Did you think about where the last prawn or fish you ate came from? Chances are that they grew in an aquaculture farm! For a few years now, the majority of seafood we consume has not been coming from fisheries.
After all, the vast majority of the meat that we eat does not come from wild animals but from livestock. So why not do the same for seafood? Farming fish, crustaceans, molluscs, aquatic plants and algae is one major solution to ensure food security in Africa and in the world, and to reduce the impact of fishing on our oceans.
Aquaculture is growing in Africa, where population dynamics show that fish intake will feed millions in the near future. How to ensure that extensive aquaculture is environmentally friendly and economically sound?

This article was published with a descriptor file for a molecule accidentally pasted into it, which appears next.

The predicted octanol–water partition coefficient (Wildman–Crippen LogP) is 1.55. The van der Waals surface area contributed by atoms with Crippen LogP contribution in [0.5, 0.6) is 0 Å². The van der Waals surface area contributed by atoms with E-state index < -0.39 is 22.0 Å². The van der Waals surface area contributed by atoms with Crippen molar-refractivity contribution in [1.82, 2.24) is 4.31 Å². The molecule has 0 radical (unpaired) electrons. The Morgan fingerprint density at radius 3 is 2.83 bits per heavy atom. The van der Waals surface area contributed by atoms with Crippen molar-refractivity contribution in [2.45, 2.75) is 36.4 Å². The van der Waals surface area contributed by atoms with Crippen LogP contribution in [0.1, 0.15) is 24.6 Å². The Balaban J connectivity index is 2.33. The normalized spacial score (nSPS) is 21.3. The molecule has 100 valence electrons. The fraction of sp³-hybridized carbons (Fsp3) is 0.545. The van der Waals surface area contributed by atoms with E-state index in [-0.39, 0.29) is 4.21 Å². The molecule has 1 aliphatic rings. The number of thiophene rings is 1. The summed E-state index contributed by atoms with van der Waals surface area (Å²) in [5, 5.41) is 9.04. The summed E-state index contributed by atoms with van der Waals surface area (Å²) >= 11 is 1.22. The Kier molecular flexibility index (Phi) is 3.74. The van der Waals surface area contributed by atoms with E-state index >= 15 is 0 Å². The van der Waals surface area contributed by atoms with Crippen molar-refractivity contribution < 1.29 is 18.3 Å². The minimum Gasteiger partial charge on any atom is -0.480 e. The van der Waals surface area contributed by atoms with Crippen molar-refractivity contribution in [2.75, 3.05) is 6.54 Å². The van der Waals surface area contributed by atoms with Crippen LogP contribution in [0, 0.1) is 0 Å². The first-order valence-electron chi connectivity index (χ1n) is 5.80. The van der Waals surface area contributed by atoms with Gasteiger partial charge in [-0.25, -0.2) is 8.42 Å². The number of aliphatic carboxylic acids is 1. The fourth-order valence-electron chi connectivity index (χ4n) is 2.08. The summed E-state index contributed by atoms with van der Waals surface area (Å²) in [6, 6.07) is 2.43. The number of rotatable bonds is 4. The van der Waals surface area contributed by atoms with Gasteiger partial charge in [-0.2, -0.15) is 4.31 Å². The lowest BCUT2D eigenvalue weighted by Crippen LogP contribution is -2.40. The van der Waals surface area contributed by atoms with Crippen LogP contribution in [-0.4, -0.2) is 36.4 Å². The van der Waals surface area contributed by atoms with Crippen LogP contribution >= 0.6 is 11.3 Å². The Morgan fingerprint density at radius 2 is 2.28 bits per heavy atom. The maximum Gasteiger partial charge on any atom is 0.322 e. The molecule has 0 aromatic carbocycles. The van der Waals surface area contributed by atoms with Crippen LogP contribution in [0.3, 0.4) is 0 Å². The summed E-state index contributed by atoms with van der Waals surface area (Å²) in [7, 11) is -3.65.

Can aquaculture feed Africa and the world, while being sustainable?
Learn more about this captivating issue and join the discussion on Wednesday 14 October!
- Mary Opiyo, Kenya Marine and Fisheries Research Institute
- Nadeem Nazurally, University of Mauritius
- Brett Macey, South African Department of Environment, Forestry and Fisheries
- Maria Darias, French National Research Institute for Sustainable Development
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The AfriMAQUA research network gathers scientists from all over Africa and France, to exchange knowledge, pool research efforts and strengthen research capacity on this matter. The network’s scientists will share their view on why sustainable aquaculture is key to human development and to the environment.